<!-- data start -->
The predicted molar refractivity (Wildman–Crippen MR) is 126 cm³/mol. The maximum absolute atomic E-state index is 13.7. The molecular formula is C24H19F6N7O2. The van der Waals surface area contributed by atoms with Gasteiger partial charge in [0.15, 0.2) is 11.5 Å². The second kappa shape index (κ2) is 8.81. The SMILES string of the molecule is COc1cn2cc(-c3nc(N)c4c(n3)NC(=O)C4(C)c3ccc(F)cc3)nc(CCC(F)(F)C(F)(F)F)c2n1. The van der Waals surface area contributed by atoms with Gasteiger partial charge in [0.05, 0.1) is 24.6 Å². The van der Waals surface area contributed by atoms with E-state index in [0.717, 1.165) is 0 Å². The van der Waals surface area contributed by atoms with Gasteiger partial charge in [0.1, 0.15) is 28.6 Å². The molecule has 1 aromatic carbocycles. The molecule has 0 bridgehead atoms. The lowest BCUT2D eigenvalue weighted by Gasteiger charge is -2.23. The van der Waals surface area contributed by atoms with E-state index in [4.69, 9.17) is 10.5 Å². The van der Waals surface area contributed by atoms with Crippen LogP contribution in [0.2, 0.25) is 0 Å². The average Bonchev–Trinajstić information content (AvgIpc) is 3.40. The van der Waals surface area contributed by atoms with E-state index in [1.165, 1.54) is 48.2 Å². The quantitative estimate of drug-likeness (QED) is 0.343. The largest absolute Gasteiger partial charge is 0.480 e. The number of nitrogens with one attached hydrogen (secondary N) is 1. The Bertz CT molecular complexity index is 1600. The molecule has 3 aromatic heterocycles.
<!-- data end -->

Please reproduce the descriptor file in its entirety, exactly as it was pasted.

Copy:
The predicted molar refractivity (Wildman–Crippen MR) is 126 cm³/mol. The maximum absolute atomic E-state index is 13.7. The molecular formula is C24H19F6N7O2. The van der Waals surface area contributed by atoms with Gasteiger partial charge in [0.15, 0.2) is 11.5 Å². The second kappa shape index (κ2) is 8.81. The SMILES string of the molecule is COc1cn2cc(-c3nc(N)c4c(n3)NC(=O)C4(C)c3ccc(F)cc3)nc(CCC(F)(F)C(F)(F)F)c2n1. The van der Waals surface area contributed by atoms with Gasteiger partial charge in [0.05, 0.1) is 24.6 Å². The van der Waals surface area contributed by atoms with E-state index in [0.717, 1.165) is 0 Å². The van der Waals surface area contributed by atoms with Gasteiger partial charge in [0.1, 0.15) is 28.6 Å². The molecule has 1 aromatic carbocycles. The molecule has 0 bridgehead atoms. The lowest BCUT2D eigenvalue weighted by Gasteiger charge is -2.23. The van der Waals surface area contributed by atoms with E-state index in [4.69, 9.17) is 10.5 Å². The van der Waals surface area contributed by atoms with Crippen LogP contribution in [0.2, 0.25) is 0 Å². The average Bonchev–Trinajstić information content (AvgIpc) is 3.40. The van der Waals surface area contributed by atoms with E-state index in [1.165, 1.54) is 48.2 Å². The quantitative estimate of drug-likeness (QED) is 0.343. The largest absolute Gasteiger partial charge is 0.480 e. The number of nitrogens with one attached hydrogen (secondary N) is 1. The Bertz CT molecular complexity index is 1600. The molecule has 3 aromatic heterocycles.